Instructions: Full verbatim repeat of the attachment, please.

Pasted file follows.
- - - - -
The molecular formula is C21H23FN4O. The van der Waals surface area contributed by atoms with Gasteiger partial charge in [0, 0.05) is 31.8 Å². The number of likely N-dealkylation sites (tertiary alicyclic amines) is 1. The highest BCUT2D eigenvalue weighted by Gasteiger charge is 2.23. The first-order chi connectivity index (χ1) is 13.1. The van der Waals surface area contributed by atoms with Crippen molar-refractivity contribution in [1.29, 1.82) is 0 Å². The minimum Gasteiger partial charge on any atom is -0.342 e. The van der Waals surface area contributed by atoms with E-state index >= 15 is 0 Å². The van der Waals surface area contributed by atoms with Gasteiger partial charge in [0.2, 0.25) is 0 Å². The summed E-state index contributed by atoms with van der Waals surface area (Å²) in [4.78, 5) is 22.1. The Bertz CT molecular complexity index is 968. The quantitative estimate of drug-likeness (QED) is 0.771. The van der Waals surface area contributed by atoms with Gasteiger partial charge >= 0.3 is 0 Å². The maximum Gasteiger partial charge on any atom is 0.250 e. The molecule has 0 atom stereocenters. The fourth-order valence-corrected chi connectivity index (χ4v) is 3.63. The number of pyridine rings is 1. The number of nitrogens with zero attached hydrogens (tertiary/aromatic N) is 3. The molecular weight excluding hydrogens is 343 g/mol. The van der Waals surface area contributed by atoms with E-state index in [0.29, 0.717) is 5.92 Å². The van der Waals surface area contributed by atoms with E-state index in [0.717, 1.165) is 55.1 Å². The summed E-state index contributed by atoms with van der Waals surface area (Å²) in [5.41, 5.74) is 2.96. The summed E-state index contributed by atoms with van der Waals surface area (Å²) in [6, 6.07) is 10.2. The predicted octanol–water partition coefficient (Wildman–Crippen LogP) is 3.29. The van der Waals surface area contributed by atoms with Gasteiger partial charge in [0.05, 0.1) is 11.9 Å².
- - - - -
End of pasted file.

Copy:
The molecular formula is C21H23FN4O. The van der Waals surface area contributed by atoms with Gasteiger partial charge in [0, 0.05) is 31.8 Å². The number of likely N-dealkylation sites (tertiary alicyclic amines) is 1. The highest BCUT2D eigenvalue weighted by Gasteiger charge is 2.23. The first-order chi connectivity index (χ1) is 13.1. The van der Waals surface area contributed by atoms with Crippen molar-refractivity contribution in [1.29, 1.82) is 0 Å². The minimum Gasteiger partial charge on any atom is -0.342 e. The van der Waals surface area contributed by atoms with E-state index >= 15 is 0 Å². The van der Waals surface area contributed by atoms with Gasteiger partial charge in [0.2, 0.25) is 0 Å². The summed E-state index contributed by atoms with van der Waals surface area (Å²) in [4.78, 5) is 22.1. The Bertz CT molecular complexity index is 968. The quantitative estimate of drug-likeness (QED) is 0.771. The van der Waals surface area contributed by atoms with Gasteiger partial charge >= 0.3 is 0 Å². The maximum Gasteiger partial charge on any atom is 0.250 e. The molecule has 0 atom stereocenters. The fourth-order valence-corrected chi connectivity index (χ4v) is 3.63. The number of pyridine rings is 1. The number of nitrogens with zero attached hydrogens (tertiary/aromatic N) is 3. The molecular weight excluding hydrogens is 343 g/mol. The van der Waals surface area contributed by atoms with E-state index in [0.29, 0.717) is 5.92 Å². The van der Waals surface area contributed by atoms with E-state index in [0.717, 1.165) is 55.1 Å². The summed E-state index contributed by atoms with van der Waals surface area (Å²) in [5.41, 5.74) is 2.96. The summed E-state index contributed by atoms with van der Waals surface area (Å²) in [6, 6.07) is 10.2. The predicted octanol–water partition coefficient (Wildman–Crippen LogP) is 3.29. The van der Waals surface area contributed by atoms with Gasteiger partial charge in [0.05, 0.1) is 11.9 Å².